‘Our university has a contract with a company that supports the Israeli army’: they will occupy the university from today


“This conflict mercilessly exposes the hypocrisy of the West,” says Basile Peeters. The 21-year-old history student is one of an estimated hundred students who will occupy the buildings of Ghent University in the coming days. “I do go to my classes and I take my laptop with me, so that I can work on my bachelor’s thesis from there.” The arguments for the action are obvious, says Basile: “There is so much injustice in the world and I want to do something about it. Then I cannot remain silent if my university, which likes to promote progressive values, refuses to sever ties with Israeli partners and is therefore de facto complicit in war crimes.”

Academic boycott

Joelle is also participating, a Master’s student in Global Studies who does not want her last name in the newspaper for security reasons. “There is always a risk; you know what people are like on social media,” she says. She is of Lebanese descent, from a village near the Israeli border, and grew up hearing stories about the Israeli occupation in Lebanon. “There have also been 300 deaths due to bombings there in recent months. Of course, this is partly a personal struggle for me: I know the Israeli violence and I feel compelled to do something.” The rapidly expanding student protests in the United States offer inspiration, Joelle admits, although according to her, the occupation plans in Ghent have been on the table for much longer. “But there is clearly momentum and I want to be part of that.”

Basile Peeters, history student at Ghent University: ‘There is so much injustice in the world and I want to do something about it.’Image Sanad Latifa

The demand that unites students worldwide, from Columbia University in New York to London’s University College to Ghent University, is the so-called academic boycott. They believe that educational institutions can no longer collaborate with Israeli universities or companies that in one way or another support or facilitate the war and the occupation of the Palestinian territories.

This ranges from researchers from the VUB and KU Leuven who collaborate with the Israeli Technion Institute, a technology campus that provides the army with knowledge for drones, defense systems and other weapons, to the VUB, which has a service contract with computer company HP. “That company also supports the Israeli army, so we insist that our university not renew that contract,” explains philosophy student Isa Tomasevic.

‘You see those gruesome images on the phone and think: now the red line has been crossed. But the violence continues’

Joelle, Global Studies student

Basile – who, like Isa, is also a member of COMAC, the PVDA student association – is convinced that many students will join them in this. He was actually elected as a student representative, with the academic boycott as one of the spearheads of his campaign. Universities play an important social role. That is why we must ensure that our knowledge, research and education are not used for the wrong purposes. That feeling is very much alive among students, who sign our petitions and open letters en masse.”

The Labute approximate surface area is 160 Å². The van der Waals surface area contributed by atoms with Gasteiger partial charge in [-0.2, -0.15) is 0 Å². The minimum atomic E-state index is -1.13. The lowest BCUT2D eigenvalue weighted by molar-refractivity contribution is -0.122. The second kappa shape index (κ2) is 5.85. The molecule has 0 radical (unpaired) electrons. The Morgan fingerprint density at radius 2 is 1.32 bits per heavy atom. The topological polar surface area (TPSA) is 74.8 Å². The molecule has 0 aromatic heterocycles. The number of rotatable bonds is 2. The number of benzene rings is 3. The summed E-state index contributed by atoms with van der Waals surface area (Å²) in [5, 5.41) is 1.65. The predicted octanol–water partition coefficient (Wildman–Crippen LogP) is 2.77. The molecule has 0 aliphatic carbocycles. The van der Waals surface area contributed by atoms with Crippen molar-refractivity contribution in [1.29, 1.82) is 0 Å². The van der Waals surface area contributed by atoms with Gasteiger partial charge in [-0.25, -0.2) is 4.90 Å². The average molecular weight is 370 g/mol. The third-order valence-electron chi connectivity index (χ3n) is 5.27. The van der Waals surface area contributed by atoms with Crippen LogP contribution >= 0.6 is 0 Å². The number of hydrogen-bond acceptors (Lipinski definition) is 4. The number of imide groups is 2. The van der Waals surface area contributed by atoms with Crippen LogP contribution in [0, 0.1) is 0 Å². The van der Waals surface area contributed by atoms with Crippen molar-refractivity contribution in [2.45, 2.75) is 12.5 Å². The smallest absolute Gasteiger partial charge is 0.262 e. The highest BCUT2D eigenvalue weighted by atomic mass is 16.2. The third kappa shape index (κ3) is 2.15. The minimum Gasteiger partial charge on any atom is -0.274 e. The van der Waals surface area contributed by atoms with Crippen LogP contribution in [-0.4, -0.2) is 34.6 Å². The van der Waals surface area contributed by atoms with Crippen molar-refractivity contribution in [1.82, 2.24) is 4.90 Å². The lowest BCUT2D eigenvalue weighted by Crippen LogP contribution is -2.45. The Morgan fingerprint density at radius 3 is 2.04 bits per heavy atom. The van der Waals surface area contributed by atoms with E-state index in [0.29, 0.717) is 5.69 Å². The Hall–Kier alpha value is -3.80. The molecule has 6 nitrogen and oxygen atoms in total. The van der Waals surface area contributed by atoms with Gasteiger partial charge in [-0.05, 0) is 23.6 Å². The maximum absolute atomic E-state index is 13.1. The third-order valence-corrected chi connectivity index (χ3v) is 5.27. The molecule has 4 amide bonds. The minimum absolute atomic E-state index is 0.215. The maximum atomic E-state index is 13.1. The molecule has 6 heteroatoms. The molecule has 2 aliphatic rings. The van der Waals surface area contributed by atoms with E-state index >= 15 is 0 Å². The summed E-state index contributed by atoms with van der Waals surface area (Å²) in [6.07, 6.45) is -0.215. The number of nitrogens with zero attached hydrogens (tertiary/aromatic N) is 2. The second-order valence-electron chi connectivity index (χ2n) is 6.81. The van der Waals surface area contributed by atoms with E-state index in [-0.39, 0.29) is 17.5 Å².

Deliberate violence

This involvement has a lot to do with the current visibility of the conflict: the consequences of the bombings can be seen at any time via social media. “It is the first time that I have experienced human rights violations on this scale,” says Witse Hofmans of kdg4palestine, who, as a first-year social work student at the Karel de Grote University College, organizes a sit-in every Thursday. “The apartheid system and the genocide are well documented by local journalists on social media. This time we can’t pretend we don’t know what’s happening.” That is also frustrating, Joelle adds: “You see those gruesome images on the phone and think: now the red line has been crossed, now it will stop. But that doesn’t happen, the violence continues.”

Witse Hofmans from kdg4palestine: ‘It is the first time that I have experienced human rights violations on this scale.’Image Sanad Latifa

Kdg4palestine therefore asks that the university choose a side. “We want the institution to expressly condemn the deliberate violence in Palestinian schools, academics and students,” says Witse. He cites the international research project Cosmos, in which his university is participating, as is the Israeli Ministry of Education and the Beit Berl College. “The university must withdraw. At this stage of the genocide we must dare to make difficult decisions.”

The same story at the University of Antwerp, where students have been holding a sit-in every Tuesday afternoon since November. “We attract a diverse audience, even some professionals participate,” says organizer Lukas Janssens. A collaboration with an Israeli partner has already been canceled at the law faculty, mainly under pressure from doctoral students, but the students are asking for more transparency. “It is difficult to gain insight into ties with Israel.”

The fact that Ghent University ignored advice from its own human rights committee last week and will not terminate certain partnerships is disappointing to students. “We have to increase the pressure,” says Joelle. The pro-Palestinian activists at the other universities keep a close eye on the Ghent occupiers. The KdG students expect an answer from the college management to their grievances in mid-May. At the VUB a meeting is planned with the rector on Monday, and at KU Leuven this is on Tuesday. For now, no one wants to anticipate the facts: “What happens next will depend on the answers we get.”

The article is in Dutch

Tags: university contract company supports Israeli army occupy university today


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